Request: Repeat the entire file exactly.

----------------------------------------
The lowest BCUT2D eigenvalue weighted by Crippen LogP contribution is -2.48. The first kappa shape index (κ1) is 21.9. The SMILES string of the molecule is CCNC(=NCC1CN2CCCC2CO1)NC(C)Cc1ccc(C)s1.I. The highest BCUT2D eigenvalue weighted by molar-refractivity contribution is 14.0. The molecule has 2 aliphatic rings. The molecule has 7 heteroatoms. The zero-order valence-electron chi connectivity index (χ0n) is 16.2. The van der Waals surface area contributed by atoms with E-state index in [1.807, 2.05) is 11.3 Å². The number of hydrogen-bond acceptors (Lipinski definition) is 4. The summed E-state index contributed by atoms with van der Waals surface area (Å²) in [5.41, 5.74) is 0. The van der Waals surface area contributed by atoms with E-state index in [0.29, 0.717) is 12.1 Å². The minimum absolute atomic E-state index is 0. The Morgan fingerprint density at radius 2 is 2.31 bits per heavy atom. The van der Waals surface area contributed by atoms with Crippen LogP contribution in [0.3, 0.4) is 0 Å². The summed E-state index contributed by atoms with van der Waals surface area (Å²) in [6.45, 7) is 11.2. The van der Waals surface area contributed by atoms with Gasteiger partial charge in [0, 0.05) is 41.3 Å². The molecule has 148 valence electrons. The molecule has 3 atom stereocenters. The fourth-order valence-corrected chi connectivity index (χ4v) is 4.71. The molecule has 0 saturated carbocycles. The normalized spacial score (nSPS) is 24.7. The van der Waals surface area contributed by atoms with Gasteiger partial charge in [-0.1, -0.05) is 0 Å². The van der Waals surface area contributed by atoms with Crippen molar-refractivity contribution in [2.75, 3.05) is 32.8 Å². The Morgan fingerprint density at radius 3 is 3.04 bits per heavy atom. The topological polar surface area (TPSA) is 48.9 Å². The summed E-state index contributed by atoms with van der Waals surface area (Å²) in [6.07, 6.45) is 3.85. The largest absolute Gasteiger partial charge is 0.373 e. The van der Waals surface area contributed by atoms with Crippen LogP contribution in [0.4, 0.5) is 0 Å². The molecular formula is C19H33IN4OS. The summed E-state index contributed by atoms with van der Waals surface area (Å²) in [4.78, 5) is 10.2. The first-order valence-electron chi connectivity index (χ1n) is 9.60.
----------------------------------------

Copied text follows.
The lowest BCUT2D eigenvalue weighted by Crippen LogP contribution is -2.48. The first kappa shape index (κ1) is 21.9. The SMILES string of the molecule is CCNC(=NCC1CN2CCCC2CO1)NC(C)Cc1ccc(C)s1.I. The highest BCUT2D eigenvalue weighted by molar-refractivity contribution is 14.0. The molecule has 2 aliphatic rings. The molecule has 7 heteroatoms. The zero-order valence-electron chi connectivity index (χ0n) is 16.2. The van der Waals surface area contributed by atoms with E-state index in [1.807, 2.05) is 11.3 Å². The number of hydrogen-bond acceptors (Lipinski definition) is 4. The summed E-state index contributed by atoms with van der Waals surface area (Å²) in [5.41, 5.74) is 0. The van der Waals surface area contributed by atoms with E-state index in [0.29, 0.717) is 12.1 Å². The minimum absolute atomic E-state index is 0. The Morgan fingerprint density at radius 2 is 2.31 bits per heavy atom. The van der Waals surface area contributed by atoms with Crippen LogP contribution in [0.3, 0.4) is 0 Å². The summed E-state index contributed by atoms with van der Waals surface area (Å²) in [6.45, 7) is 11.2. The van der Waals surface area contributed by atoms with Gasteiger partial charge in [0, 0.05) is 41.3 Å². The molecule has 148 valence electrons. The molecule has 3 atom stereocenters. The fourth-order valence-corrected chi connectivity index (χ4v) is 4.71. The molecule has 0 saturated carbocycles. The normalized spacial score (nSPS) is 24.7. The van der Waals surface area contributed by atoms with Gasteiger partial charge in [-0.1, -0.05) is 0 Å². The van der Waals surface area contributed by atoms with Crippen molar-refractivity contribution in [2.75, 3.05) is 32.8 Å². The Morgan fingerprint density at radius 3 is 3.04 bits per heavy atom. The topological polar surface area (TPSA) is 48.9 Å². The summed E-state index contributed by atoms with van der Waals surface area (Å²) in [6.07, 6.45) is 3.85. The largest absolute Gasteiger partial charge is 0.373 e. The van der Waals surface area contributed by atoms with Crippen LogP contribution in [0.4, 0.5) is 0 Å². The molecular formula is C19H33IN4OS. The summed E-state index contributed by atoms with van der Waals surface area (Å²) in [4.78, 5) is 10.2. The first-order valence-electron chi connectivity index (χ1n) is 9.60.